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CryoFall is a 200-player sci-fi survival game

Rebuilding civilisation is a bit easier when you've got a couple hundred mates to help you get the ball rolling. In CryoFall, you're one of up to 200 survivors stranded on an alien world, and while you'll start by desperately scrounging up resources to keep going for just another day, eventually you'll be able to construct farms, advanced technology and cities. It's hitting Early Access next month, and you can check out the teaser trailer above. 

There's a bit of a multiplayer Rimworld vibe, which I'm definitely into. As well as the usual survival stuff—crafting, farming, working your way through a tech tree—you'll also need to make alliances and sweet talk other crash survivors into helping you out. You might need their help to take down enemies, or maybe build the planet's economy by trading with each other and minting coins.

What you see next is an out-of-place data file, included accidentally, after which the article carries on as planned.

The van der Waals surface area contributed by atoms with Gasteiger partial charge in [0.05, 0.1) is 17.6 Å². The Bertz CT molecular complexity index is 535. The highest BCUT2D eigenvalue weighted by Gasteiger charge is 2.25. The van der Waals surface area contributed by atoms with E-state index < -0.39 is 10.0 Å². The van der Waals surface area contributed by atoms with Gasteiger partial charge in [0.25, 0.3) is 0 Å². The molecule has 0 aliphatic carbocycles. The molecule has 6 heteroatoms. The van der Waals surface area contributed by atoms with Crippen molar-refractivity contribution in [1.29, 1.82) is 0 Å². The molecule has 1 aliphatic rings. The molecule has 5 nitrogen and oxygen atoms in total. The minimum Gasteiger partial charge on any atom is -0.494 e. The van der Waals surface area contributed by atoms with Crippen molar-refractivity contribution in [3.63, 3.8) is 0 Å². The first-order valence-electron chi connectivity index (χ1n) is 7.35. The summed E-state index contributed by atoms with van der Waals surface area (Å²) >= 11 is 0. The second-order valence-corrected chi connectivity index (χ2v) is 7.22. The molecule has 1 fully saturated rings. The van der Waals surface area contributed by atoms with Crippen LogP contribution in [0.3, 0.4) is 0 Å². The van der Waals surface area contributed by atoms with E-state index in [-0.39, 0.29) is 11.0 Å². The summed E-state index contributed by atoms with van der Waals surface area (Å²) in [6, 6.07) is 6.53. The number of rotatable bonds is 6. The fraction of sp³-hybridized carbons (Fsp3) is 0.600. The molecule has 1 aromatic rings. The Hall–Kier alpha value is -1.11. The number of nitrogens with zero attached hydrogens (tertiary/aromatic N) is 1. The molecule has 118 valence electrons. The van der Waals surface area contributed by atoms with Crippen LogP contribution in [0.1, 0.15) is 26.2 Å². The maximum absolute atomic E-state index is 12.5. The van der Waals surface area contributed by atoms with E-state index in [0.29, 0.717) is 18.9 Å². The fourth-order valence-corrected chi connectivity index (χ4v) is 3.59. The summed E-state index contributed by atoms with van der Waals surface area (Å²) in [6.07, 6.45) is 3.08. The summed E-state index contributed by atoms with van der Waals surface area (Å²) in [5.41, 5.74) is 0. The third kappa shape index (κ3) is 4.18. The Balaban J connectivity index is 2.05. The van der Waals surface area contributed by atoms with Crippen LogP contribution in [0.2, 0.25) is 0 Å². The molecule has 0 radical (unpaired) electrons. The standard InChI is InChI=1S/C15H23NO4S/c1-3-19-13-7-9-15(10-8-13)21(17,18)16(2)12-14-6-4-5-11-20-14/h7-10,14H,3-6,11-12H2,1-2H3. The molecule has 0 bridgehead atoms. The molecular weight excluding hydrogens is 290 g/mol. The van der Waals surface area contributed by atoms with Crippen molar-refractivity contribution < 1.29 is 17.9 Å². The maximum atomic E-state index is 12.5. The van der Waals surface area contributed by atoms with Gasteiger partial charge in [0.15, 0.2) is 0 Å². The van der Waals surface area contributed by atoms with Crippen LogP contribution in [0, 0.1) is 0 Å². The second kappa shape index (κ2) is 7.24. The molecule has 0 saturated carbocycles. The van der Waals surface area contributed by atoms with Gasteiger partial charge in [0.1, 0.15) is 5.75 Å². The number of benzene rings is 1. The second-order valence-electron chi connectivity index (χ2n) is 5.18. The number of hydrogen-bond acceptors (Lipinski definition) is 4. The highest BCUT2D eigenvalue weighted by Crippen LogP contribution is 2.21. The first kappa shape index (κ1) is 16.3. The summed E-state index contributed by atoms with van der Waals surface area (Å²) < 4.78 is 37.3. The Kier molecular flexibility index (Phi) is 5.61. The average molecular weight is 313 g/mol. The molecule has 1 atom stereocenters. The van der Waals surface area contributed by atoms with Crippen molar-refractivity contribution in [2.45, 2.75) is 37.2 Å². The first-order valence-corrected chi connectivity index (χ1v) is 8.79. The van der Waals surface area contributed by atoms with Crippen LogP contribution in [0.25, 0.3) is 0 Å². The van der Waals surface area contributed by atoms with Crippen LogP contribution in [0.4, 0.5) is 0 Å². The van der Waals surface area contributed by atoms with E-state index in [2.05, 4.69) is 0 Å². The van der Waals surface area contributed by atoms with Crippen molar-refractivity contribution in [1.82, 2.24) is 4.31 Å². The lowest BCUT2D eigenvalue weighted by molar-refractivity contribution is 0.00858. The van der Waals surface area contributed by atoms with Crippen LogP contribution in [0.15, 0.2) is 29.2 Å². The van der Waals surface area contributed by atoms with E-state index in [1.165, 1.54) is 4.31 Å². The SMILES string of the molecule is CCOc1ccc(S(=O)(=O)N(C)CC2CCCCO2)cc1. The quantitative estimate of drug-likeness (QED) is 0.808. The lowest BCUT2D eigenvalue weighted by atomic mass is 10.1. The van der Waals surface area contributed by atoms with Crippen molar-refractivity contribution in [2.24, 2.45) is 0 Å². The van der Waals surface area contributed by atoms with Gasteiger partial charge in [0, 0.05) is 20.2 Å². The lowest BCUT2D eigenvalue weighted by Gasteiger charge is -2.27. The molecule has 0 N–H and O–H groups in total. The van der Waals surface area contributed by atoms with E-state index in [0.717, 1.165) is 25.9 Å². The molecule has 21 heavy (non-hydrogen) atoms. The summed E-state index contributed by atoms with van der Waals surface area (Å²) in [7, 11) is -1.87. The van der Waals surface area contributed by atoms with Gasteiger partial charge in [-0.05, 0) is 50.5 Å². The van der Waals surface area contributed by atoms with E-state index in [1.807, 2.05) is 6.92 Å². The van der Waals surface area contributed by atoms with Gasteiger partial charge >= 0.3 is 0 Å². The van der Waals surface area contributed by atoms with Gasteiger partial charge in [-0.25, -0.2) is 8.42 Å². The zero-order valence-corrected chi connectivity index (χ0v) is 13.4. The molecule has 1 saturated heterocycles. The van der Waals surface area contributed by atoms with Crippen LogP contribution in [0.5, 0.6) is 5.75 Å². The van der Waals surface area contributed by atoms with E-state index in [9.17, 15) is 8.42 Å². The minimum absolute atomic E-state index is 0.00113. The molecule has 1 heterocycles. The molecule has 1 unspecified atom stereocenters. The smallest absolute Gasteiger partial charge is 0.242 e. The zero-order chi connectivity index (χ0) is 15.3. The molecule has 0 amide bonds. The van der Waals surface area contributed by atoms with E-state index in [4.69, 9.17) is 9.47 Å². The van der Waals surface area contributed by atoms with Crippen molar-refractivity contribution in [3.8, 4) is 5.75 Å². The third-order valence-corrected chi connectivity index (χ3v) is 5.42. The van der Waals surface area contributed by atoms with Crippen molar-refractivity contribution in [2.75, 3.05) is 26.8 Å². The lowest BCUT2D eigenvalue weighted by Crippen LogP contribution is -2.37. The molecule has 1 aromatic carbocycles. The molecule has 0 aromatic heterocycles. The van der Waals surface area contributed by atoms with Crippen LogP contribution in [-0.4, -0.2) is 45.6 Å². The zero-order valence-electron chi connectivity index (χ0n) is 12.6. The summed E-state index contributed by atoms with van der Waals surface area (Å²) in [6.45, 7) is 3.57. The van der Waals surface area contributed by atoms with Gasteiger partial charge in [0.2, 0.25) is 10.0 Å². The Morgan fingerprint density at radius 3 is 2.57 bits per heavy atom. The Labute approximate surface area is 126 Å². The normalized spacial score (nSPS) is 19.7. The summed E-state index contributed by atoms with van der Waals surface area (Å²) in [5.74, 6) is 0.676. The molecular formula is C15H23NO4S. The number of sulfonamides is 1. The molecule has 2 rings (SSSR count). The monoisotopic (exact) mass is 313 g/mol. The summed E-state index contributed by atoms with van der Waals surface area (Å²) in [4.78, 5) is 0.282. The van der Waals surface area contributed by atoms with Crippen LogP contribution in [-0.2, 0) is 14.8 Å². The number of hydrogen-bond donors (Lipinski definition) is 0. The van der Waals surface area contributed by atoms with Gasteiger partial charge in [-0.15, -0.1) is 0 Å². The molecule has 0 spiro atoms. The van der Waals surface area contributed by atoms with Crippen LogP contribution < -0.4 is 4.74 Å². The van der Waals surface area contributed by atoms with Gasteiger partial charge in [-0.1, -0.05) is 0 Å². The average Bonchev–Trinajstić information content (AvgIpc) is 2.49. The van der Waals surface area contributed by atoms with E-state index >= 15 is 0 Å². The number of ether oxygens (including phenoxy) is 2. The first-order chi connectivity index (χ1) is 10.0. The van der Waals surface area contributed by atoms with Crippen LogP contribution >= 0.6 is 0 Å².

Developer AtomicTorch posted a handy feature overview on Steam that breaks down some of the big systems that will help to keep you alive. You'll be able to embark on quests, specialise your character with skills in different categories— including combat, industrial and personal—claim land for yourself and create your own custom maps.

The core of the game is almost complete, says the developer, so the Early Access phase will be focused on "content and new features" based on player feedback. Expect lots of updates, with major ones happening roughly every month. It should take around 12 months. 

CryoFall launches on Early Access on April 11.

Fraser Brown

Fraser is the UK online editor and has actually met The Internet in person. With over a decade of experience, he's been around the block a few times, serving as a freelancer, news editor and prolific reviewer. Strategy games have been a 30-year-long obsession, from tiny RTSs to sprawling political sims, and he never turns down the chance to rave about Total War or Crusader Kings. He's also been known to set up shop in the latest MMO and likes to wind down with an endlessly deep, systemic RPG. These days, when he's not editing, he can usually be found writing features that are 1,000 words too long. He thinks labradoodles are the best dogs but doesn't get to write about them much.